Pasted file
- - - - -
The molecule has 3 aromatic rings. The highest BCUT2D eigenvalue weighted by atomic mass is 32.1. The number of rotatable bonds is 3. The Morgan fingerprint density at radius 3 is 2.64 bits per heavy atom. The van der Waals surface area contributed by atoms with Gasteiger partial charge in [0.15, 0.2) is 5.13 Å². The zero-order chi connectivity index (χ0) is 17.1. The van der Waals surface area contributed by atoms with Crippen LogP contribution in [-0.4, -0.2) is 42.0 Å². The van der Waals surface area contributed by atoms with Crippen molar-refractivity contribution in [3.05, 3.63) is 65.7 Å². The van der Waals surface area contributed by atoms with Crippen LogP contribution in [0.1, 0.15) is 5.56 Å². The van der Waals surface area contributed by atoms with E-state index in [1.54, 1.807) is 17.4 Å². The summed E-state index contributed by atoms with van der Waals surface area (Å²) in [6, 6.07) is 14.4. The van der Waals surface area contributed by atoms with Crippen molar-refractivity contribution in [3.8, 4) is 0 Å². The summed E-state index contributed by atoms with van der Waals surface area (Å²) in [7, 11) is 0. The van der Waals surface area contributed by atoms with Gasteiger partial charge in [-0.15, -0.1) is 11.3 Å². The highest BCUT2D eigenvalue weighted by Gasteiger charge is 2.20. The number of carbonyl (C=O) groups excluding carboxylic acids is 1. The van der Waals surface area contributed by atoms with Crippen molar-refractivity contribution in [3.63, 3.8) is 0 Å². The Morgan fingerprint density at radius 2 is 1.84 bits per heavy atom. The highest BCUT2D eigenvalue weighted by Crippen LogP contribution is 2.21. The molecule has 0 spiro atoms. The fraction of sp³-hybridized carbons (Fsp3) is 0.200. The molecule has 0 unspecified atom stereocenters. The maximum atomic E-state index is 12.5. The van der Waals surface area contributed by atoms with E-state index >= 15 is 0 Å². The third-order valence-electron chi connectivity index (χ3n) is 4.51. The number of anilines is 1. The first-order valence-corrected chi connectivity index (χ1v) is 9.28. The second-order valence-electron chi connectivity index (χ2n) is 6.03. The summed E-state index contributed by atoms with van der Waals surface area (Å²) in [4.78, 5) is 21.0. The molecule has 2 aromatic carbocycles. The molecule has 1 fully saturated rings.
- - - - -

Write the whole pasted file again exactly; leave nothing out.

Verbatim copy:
The molecule has 3 aromatic rings. The highest BCUT2D eigenvalue weighted by atomic mass is 32.1. The number of rotatable bonds is 3. The Morgan fingerprint density at radius 3 is 2.64 bits per heavy atom. The van der Waals surface area contributed by atoms with Gasteiger partial charge in [0.15, 0.2) is 5.13 Å². The zero-order chi connectivity index (χ0) is 17.1. The van der Waals surface area contributed by atoms with Crippen LogP contribution in [-0.4, -0.2) is 42.0 Å². The van der Waals surface area contributed by atoms with Crippen molar-refractivity contribution in [3.05, 3.63) is 65.7 Å². The van der Waals surface area contributed by atoms with Crippen LogP contribution in [0.1, 0.15) is 5.56 Å². The van der Waals surface area contributed by atoms with E-state index in [1.54, 1.807) is 17.4 Å². The summed E-state index contributed by atoms with van der Waals surface area (Å²) in [6, 6.07) is 14.4. The van der Waals surface area contributed by atoms with Crippen molar-refractivity contribution in [3.8, 4) is 0 Å². The summed E-state index contributed by atoms with van der Waals surface area (Å²) in [7, 11) is 0. The van der Waals surface area contributed by atoms with Gasteiger partial charge in [-0.15, -0.1) is 11.3 Å². The highest BCUT2D eigenvalue weighted by Gasteiger charge is 2.20. The number of carbonyl (C=O) groups excluding carboxylic acids is 1. The van der Waals surface area contributed by atoms with Crippen molar-refractivity contribution in [3.63, 3.8) is 0 Å². The Morgan fingerprint density at radius 2 is 1.84 bits per heavy atom. The highest BCUT2D eigenvalue weighted by Crippen LogP contribution is 2.21. The molecule has 0 spiro atoms. The fraction of sp³-hybridized carbons (Fsp3) is 0.200. The molecule has 0 unspecified atom stereocenters. The maximum atomic E-state index is 12.5. The van der Waals surface area contributed by atoms with E-state index >= 15 is 0 Å². The third-order valence-electron chi connectivity index (χ3n) is 4.51. The number of anilines is 1. The first-order valence-corrected chi connectivity index (χ1v) is 9.28. The second-order valence-electron chi connectivity index (χ2n) is 6.03. The summed E-state index contributed by atoms with van der Waals surface area (Å²) in [4.78, 5) is 21.0. The molecule has 2 aromatic carbocycles. The molecule has 1 fully saturated rings.